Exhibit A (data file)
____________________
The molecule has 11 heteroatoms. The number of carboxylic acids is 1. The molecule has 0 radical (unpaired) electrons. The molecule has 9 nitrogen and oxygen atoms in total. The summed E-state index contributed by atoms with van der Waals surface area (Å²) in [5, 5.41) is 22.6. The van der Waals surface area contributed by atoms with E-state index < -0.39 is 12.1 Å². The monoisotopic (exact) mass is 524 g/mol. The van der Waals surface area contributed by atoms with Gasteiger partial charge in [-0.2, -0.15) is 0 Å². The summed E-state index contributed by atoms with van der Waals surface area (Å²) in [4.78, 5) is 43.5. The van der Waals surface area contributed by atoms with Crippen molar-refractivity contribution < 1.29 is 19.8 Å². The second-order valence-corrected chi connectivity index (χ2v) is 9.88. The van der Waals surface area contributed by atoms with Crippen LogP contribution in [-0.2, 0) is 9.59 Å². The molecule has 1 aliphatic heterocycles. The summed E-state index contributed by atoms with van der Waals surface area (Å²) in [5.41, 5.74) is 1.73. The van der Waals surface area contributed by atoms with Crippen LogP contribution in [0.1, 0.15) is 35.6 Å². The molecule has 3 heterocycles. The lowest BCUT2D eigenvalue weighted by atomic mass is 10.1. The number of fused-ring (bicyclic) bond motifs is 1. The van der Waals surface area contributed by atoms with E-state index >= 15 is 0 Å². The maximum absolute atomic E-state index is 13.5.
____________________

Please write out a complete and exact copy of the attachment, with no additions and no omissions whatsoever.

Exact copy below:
The molecule has 11 heteroatoms. The number of carboxylic acids is 1. The molecule has 0 radical (unpaired) electrons. The molecule has 9 nitrogen and oxygen atoms in total. The summed E-state index contributed by atoms with van der Waals surface area (Å²) in [5, 5.41) is 22.6. The van der Waals surface area contributed by atoms with E-state index < -0.39 is 12.1 Å². The monoisotopic (exact) mass is 524 g/mol. The van der Waals surface area contributed by atoms with Gasteiger partial charge in [-0.2, -0.15) is 0 Å². The summed E-state index contributed by atoms with van der Waals surface area (Å²) in [4.78, 5) is 43.5. The van der Waals surface area contributed by atoms with Crippen molar-refractivity contribution < 1.29 is 19.8 Å². The second-order valence-corrected chi connectivity index (χ2v) is 9.88. The van der Waals surface area contributed by atoms with Crippen LogP contribution in [-0.2, 0) is 9.59 Å². The molecule has 1 aliphatic heterocycles. The summed E-state index contributed by atoms with van der Waals surface area (Å²) in [5.41, 5.74) is 1.73. The van der Waals surface area contributed by atoms with Crippen LogP contribution in [0.1, 0.15) is 35.6 Å². The molecule has 3 heterocycles. The lowest BCUT2D eigenvalue weighted by atomic mass is 10.1. The number of fused-ring (bicyclic) bond motifs is 1. The van der Waals surface area contributed by atoms with E-state index >= 15 is 0 Å². The maximum absolute atomic E-state index is 13.5.